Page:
I used to envision my future as a successful career-oriented woman with a bob.
Moving briskly through city streets in heels as I yelled into my smartphone about the latest work fiasco.
This image of my future self becomes less likely the older and more self-aware I become. Though I wore a bob for many years, I am a woman with naturally wild hair, and waking up in the morning to wash it, let alone straighten it, is near the bottom of my priorities. And the sight of me walking in heels is comparable to the scene in Bambi when the young deer tries to run on ice.
It’s understandable that my image of success was white collar, considering how strong females leads in movies and television, from Sex and The City to Scandal portray accomplishment. Success is a suit and tie, an oversized house (or massive rent-controlled apartments with walk-in closets brimming with designer gear), and lots and lots of money.
I’ve been ticking all the boxes necessary for that kind of success for the last few years. At 25, I took a big step up the corporate ladder by landing a role as communications manager at a highly renowned retail company.
It was the big break I had been waiting for, and I was absolutely miserable.
I had a hard time connecting to the world of retail; sitting in sales meetings, trying to convince people to buy things I didn’t truly believe they needed.
Work was overtaking my life. Instead of working to live, I was living to work.
The things I cared about became obvious when I no longer had time and energy for them. I couldn’t remember the last time I enjoyed something I wrote. I went months without finishing a book. And I was constantly cancelling on friends.
In an effort to find success, I found out what I stood for, or, actually, what I didn’t.
I studied advertising and then journalism in college with the intention of doing something I was good at, and eventually pairing it with something I was passionate about.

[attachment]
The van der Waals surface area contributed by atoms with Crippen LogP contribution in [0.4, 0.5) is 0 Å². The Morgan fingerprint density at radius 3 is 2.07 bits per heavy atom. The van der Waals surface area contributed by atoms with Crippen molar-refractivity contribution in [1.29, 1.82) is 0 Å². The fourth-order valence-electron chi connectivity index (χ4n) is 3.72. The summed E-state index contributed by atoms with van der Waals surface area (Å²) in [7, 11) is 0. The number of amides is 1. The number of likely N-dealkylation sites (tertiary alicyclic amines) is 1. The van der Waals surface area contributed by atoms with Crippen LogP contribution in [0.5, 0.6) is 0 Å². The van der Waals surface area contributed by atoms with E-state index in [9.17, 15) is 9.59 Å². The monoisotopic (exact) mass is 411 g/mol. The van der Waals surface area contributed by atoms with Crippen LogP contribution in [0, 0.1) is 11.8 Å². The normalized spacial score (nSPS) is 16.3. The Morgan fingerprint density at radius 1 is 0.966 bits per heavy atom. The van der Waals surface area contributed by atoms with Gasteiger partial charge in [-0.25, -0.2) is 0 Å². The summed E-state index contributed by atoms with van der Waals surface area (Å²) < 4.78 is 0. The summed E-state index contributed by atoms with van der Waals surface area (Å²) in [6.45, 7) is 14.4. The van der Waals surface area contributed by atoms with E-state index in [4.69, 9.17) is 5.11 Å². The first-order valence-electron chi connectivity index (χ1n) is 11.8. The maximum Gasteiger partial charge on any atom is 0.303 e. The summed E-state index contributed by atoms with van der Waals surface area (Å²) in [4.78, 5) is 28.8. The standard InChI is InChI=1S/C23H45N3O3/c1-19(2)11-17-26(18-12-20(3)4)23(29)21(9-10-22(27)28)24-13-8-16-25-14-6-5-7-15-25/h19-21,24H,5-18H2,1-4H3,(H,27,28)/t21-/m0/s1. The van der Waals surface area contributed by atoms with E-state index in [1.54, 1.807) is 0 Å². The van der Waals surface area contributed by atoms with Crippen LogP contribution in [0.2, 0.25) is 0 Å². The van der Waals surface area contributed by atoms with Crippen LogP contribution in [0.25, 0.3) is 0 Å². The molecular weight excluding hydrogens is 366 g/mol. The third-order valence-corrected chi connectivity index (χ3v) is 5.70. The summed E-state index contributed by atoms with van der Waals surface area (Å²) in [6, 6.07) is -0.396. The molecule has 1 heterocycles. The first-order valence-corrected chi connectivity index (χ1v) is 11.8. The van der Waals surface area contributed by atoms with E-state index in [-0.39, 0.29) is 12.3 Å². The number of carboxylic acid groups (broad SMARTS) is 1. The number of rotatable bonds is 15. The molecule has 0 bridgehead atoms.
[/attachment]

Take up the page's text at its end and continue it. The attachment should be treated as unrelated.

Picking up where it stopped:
The problem was that I was so busy trying to build up my resume that I didn’t take the time to find out what that passion was.
I’ve always wanted to travel. A few years ago, I set out to spend a year abroad, living on a remote Scottish isle as an au pair, but my visa was declined and I started a career instead. Eventually, I told myself, I’d have enough money to see the world bit by bit.
While a career makes travelling the world a likely possibility, I’ve learned the value of time. With no children, no mortgage, and nothing but time, why would I wait?
I don’t want to sound like an ungrateful millennial. I appreciate the opportunities I’ve had. At 26, I know I shouldn’t expect to have it all, but I refuse to accept that unhappiness is a byproduct of growing up.
I’ve been living in my in-laws’ basement for the past month, surrounded by a small pile of boxes containing the very few belongings we haven’t sold or donated. I’m one month away from starting a job as a waitress at a small rural pub in the United Kingdom. I don’t have much, and I certainly don’t have it all figured out, but with a one-way ticket and all the time in the world, I’ve never felt more successful.
While this is a likely possibility, I’ve learnt the value of time. At this point in my life I have no children, no mortgage, essentially nothing but time, so why would I wait?
I’ve struggled to write this because I don’t want to sound like an ungrateful millennial. Don’t get me wrong, I am nothing but grateful and appreciative of the opportunities I’ve had. I can see your eyes rolling from here, because I know that at 26 I shouldn’t expect to have it all. But I refuse to accept that unhappiness is a byproduct of growing up.
Today I sit in my in-law’s basement that I’ve been living in for the past month, surrounded by a small pile of boxes that hold the very few belongings we haven’t sold or donated. I am one month away from starting a job as a waitress at pub. I don’t have much, and I certainly don’t have it all figured out, but with a one way ticket and all the time in the world, I’ve never felt closer to success.